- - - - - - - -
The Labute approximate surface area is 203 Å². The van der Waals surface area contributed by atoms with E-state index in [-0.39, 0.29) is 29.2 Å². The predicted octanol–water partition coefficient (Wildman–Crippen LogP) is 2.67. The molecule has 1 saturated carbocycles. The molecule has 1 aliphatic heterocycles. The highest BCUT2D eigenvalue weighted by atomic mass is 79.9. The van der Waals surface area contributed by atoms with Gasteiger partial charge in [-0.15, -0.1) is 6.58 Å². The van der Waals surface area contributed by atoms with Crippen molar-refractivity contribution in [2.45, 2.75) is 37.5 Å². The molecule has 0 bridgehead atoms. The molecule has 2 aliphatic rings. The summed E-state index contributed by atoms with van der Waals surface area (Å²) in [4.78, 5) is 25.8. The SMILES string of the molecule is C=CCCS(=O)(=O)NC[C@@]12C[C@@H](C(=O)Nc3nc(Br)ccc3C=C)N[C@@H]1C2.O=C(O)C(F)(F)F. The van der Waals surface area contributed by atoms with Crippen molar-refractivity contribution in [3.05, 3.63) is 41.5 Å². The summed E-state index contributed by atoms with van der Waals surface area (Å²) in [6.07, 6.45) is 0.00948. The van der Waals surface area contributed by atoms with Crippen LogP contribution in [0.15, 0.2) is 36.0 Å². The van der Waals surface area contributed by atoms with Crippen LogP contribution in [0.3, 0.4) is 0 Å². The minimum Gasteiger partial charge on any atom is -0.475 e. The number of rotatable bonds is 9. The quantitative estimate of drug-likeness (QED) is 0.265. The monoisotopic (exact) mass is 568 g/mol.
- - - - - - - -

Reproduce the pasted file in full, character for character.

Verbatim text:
The Labute approximate surface area is 203 Å². The van der Waals surface area contributed by atoms with E-state index in [-0.39, 0.29) is 29.2 Å². The predicted octanol–water partition coefficient (Wildman–Crippen LogP) is 2.67. The molecule has 1 saturated carbocycles. The molecule has 1 aliphatic heterocycles. The highest BCUT2D eigenvalue weighted by atomic mass is 79.9. The van der Waals surface area contributed by atoms with Gasteiger partial charge in [-0.15, -0.1) is 6.58 Å². The van der Waals surface area contributed by atoms with Crippen molar-refractivity contribution in [2.45, 2.75) is 37.5 Å². The molecule has 0 bridgehead atoms. The molecule has 2 aliphatic rings. The summed E-state index contributed by atoms with van der Waals surface area (Å²) in [4.78, 5) is 25.8. The SMILES string of the molecule is C=CCCS(=O)(=O)NC[C@@]12C[C@@H](C(=O)Nc3nc(Br)ccc3C=C)N[C@@H]1C2.O=C(O)C(F)(F)F. The van der Waals surface area contributed by atoms with Crippen molar-refractivity contribution in [3.05, 3.63) is 41.5 Å². The summed E-state index contributed by atoms with van der Waals surface area (Å²) in [6.07, 6.45) is 0.00948. The van der Waals surface area contributed by atoms with Crippen LogP contribution in [0.15, 0.2) is 36.0 Å². The van der Waals surface area contributed by atoms with Crippen LogP contribution in [0.3, 0.4) is 0 Å². The minimum Gasteiger partial charge on any atom is -0.475 e. The number of rotatable bonds is 9. The quantitative estimate of drug-likeness (QED) is 0.265. The monoisotopic (exact) mass is 568 g/mol.